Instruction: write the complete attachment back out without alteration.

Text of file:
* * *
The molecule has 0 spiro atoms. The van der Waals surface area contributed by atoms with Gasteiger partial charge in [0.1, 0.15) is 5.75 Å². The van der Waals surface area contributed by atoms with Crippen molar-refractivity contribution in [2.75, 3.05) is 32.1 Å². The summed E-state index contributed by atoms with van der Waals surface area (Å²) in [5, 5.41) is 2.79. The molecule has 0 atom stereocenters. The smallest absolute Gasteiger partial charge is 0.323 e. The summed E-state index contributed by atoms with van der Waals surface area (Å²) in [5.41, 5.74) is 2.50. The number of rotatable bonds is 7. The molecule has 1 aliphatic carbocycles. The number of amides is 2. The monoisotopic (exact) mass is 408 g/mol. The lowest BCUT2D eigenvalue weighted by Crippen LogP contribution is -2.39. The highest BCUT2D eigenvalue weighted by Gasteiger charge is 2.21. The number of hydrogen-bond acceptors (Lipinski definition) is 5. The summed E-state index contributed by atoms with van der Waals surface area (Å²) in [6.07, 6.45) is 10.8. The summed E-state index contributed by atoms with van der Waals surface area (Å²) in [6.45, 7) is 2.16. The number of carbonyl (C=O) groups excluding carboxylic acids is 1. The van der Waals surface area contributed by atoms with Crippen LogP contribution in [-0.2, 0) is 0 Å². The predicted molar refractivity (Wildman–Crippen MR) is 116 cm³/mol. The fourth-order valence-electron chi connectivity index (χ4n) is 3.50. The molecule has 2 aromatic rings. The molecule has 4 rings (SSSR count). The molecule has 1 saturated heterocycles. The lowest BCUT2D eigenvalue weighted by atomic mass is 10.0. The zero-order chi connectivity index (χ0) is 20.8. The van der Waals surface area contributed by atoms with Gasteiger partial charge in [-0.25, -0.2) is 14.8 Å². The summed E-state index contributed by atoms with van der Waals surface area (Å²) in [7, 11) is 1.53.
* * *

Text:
The molecule has 0 spiro atoms. The van der Waals surface area contributed by atoms with Gasteiger partial charge in [0.1, 0.15) is 5.75 Å². The van der Waals surface area contributed by atoms with Crippen molar-refractivity contribution in [2.75, 3.05) is 32.1 Å². The summed E-state index contributed by atoms with van der Waals surface area (Å²) in [5, 5.41) is 2.79. The molecule has 0 atom stereocenters. The smallest absolute Gasteiger partial charge is 0.323 e. The summed E-state index contributed by atoms with van der Waals surface area (Å²) in [5.41, 5.74) is 2.50. The number of rotatable bonds is 7. The molecule has 1 aliphatic carbocycles. The number of amides is 2. The monoisotopic (exact) mass is 408 g/mol. The lowest BCUT2D eigenvalue weighted by Crippen LogP contribution is -2.39. The highest BCUT2D eigenvalue weighted by Gasteiger charge is 2.21. The number of hydrogen-bond acceptors (Lipinski definition) is 5. The summed E-state index contributed by atoms with van der Waals surface area (Å²) in [6.07, 6.45) is 10.8. The summed E-state index contributed by atoms with van der Waals surface area (Å²) in [6.45, 7) is 2.16. The number of carbonyl (C=O) groups excluding carboxylic acids is 1. The van der Waals surface area contributed by atoms with Crippen LogP contribution in [-0.2, 0) is 0 Å². The predicted molar refractivity (Wildman–Crippen MR) is 116 cm³/mol. The fourth-order valence-electron chi connectivity index (χ4n) is 3.50. The molecule has 2 aromatic rings. The molecule has 4 rings (SSSR count). The molecule has 1 saturated heterocycles. The lowest BCUT2D eigenvalue weighted by atomic mass is 10.0. The zero-order chi connectivity index (χ0) is 20.8. The van der Waals surface area contributed by atoms with Gasteiger partial charge in [-0.25, -0.2) is 14.8 Å². The summed E-state index contributed by atoms with van der Waals surface area (Å²) in [7, 11) is 1.53.